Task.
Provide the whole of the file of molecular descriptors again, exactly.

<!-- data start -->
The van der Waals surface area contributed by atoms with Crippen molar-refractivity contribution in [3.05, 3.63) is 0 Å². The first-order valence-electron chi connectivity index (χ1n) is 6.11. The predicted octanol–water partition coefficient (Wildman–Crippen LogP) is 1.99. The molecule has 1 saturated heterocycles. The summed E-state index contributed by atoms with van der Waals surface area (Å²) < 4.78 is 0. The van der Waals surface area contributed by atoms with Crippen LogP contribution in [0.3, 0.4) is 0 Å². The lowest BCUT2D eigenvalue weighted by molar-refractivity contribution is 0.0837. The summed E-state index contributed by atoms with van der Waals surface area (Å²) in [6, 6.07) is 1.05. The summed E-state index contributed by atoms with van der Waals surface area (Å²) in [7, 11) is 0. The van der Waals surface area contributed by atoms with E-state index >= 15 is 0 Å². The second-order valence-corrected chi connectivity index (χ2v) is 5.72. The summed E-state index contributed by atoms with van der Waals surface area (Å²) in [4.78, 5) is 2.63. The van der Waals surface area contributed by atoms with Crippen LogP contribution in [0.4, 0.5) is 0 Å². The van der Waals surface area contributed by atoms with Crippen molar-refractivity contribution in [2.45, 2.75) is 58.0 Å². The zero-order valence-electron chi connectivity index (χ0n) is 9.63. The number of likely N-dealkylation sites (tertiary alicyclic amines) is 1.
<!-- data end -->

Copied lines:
The van der Waals surface area contributed by atoms with Crippen molar-refractivity contribution in [3.05, 3.63) is 0 Å². The first-order valence-electron chi connectivity index (χ1n) is 6.11. The predicted octanol–water partition coefficient (Wildman–Crippen LogP) is 1.99. The molecule has 1 saturated heterocycles. The summed E-state index contributed by atoms with van der Waals surface area (Å²) < 4.78 is 0. The van der Waals surface area contributed by atoms with Crippen LogP contribution in [0.3, 0.4) is 0 Å². The lowest BCUT2D eigenvalue weighted by molar-refractivity contribution is 0.0837. The summed E-state index contributed by atoms with van der Waals surface area (Å²) in [6, 6.07) is 1.05. The summed E-state index contributed by atoms with van der Waals surface area (Å²) in [7, 11) is 0. The van der Waals surface area contributed by atoms with E-state index >= 15 is 0 Å². The second-order valence-corrected chi connectivity index (χ2v) is 5.72. The summed E-state index contributed by atoms with van der Waals surface area (Å²) in [4.78, 5) is 2.63. The van der Waals surface area contributed by atoms with Crippen LogP contribution in [0.4, 0.5) is 0 Å². The van der Waals surface area contributed by atoms with Crippen molar-refractivity contribution in [2.45, 2.75) is 58.0 Å². The zero-order valence-electron chi connectivity index (χ0n) is 9.63. The number of likely N-dealkylation sites (tertiary alicyclic amines) is 1.